Uninstalling Apps - Best Practice

Discussion in 'Android Apps & Games' started by photek1000, Jun 23, 2010.

  1. photek1000

    photek1000 Well-Known Member

    May 14, 2010
    I have had my Desire no for almost 2 months, and like most I have tried installing and uninstalling many apps, to see what I like.

    Due to doing a factory reset on my phone yesterday I have layered back all the apps I was using and have noticed that I have used considerably less memory than before, making me very suspicious of the uninstall method used within the market place.

    Does it leave behind pieces of the app, and if so what's the cleanest method of uninstalling apps.


  2. takeshi

    takeshi Well-Known Member

    Dec 6, 2009
    What are you comparing to? Apps have cache and data that can grow as you use them. Are you comparing your device without a given app before install and after uninstall? Or are you comparing space available with the apps installed before and after reset? It can certainly make a difference in the comparison.
  3. photek1000

    photek1000 Well-Known Member

    May 14, 2010
    Cache could amount to some, but the figures I'm looking at are 132mb used prior to Factory reset, and 67mb used post reset and apps reloaded.

    I'm happy that I have so much space back, but was just wondering if there are little bits of apps left behind after an uninstall.
  4. Szadzik

    Szadzik Well-Known Member

    Feb 15, 2010
    FAS Admin
    There have been threads about this issue in the forum and the only phone appearing in those posts was the Desire. You might want to look for them and see if any solution was found - I really doubt there is a solution to this bug though.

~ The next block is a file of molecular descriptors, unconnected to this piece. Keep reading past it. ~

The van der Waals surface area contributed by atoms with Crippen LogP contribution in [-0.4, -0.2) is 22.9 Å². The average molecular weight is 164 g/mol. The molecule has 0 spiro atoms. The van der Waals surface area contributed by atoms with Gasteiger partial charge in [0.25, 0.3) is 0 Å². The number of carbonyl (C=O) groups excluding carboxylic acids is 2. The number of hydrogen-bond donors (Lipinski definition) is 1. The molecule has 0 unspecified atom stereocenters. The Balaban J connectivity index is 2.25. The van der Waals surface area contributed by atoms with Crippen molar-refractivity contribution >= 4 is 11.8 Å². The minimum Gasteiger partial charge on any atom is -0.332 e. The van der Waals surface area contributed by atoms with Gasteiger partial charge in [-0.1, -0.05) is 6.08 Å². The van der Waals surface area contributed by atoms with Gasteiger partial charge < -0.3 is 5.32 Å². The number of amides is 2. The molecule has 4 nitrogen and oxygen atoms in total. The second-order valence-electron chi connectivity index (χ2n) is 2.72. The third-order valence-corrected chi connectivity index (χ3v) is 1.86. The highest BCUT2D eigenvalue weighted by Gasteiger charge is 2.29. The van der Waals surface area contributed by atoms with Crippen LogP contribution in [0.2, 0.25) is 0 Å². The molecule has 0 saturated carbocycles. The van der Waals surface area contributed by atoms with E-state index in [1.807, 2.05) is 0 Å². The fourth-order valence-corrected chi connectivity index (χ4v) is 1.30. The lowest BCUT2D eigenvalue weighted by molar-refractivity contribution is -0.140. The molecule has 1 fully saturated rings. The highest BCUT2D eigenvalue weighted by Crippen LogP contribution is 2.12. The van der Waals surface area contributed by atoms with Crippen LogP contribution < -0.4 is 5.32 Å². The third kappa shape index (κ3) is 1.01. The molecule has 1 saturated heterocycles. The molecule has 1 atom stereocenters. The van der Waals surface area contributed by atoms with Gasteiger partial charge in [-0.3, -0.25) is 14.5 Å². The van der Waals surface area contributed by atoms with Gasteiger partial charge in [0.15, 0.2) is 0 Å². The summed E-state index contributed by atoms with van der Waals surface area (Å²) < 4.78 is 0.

5. KlaymenDK

    KlaymenDK Well-Known Member

    May 29, 2009
    That would really surprise me. These things are so encapsulated, it'd be hard to leave stuff behind, other that perhaps a little group of preferences in a shared system file, but even that would be pretty light weight. :cool:

    I mean, think about it, phones are a type of embedded devices; you (meaning the Android creators) can't expect a device to only allow, say, 500 app installs total over its entire lifetime. :eek: These things really need to "behave" in the sense that embedded systems do.
  6. alb

    alb Member

    Mar 12, 2010
    The OP is right. Android doesn't always uninstall applications properly. You could fill up your memory by installing applications then deleting them.

    I have checked the amount of free space before installing apps, after installing and trying them, then after deleting them and many times not all the memory is recovered.

    I think I read in another thread that this is supposed to be fixed in 2.2.
  7. benge

    benge New Member

    Jan 18, 2009
    Web Engineer
    Welwyn Garden City, UK
    I've recently had the same problem, I've had my Desire for about 3 months & have installed & un-installed many apps over that time. Having come from a G1, I'm no stranger to clearing the cache on my apps.

    Just before I did a factory data reset, I had 42 apps installed, with only 21Mb free in device storage (after clearing caches on all apps). After the FDR I reinstalled all the apps which I had synced with Appbrain and was amazed to see that I still had 79Mb free in device storage! I know that some of that will be due to data storage for the apps, but a difference of 58Mb seems like there is definitely something awry there.

    I've been testing a Froyo rom on my G1 and will be very grateful for apps to sd when it hits my Desire in Sept, even if it doesn't move *all* of the app to SD.
  8. grainysand

    grainysand Well-Known Member

    Feb 4, 2010
    The Froyo apps2sd method is pretty terrible, though, and depends on the app's dev to allow moving to external storage. For some reason, a lot of devs are special snowflakes who think their apps--even though they aren't widgets or home replacement--need to go into internal storage and attempts to move to sdcard are taboo. Custom ROMs can circumvent this, but you're probably SOL if you're running stock.

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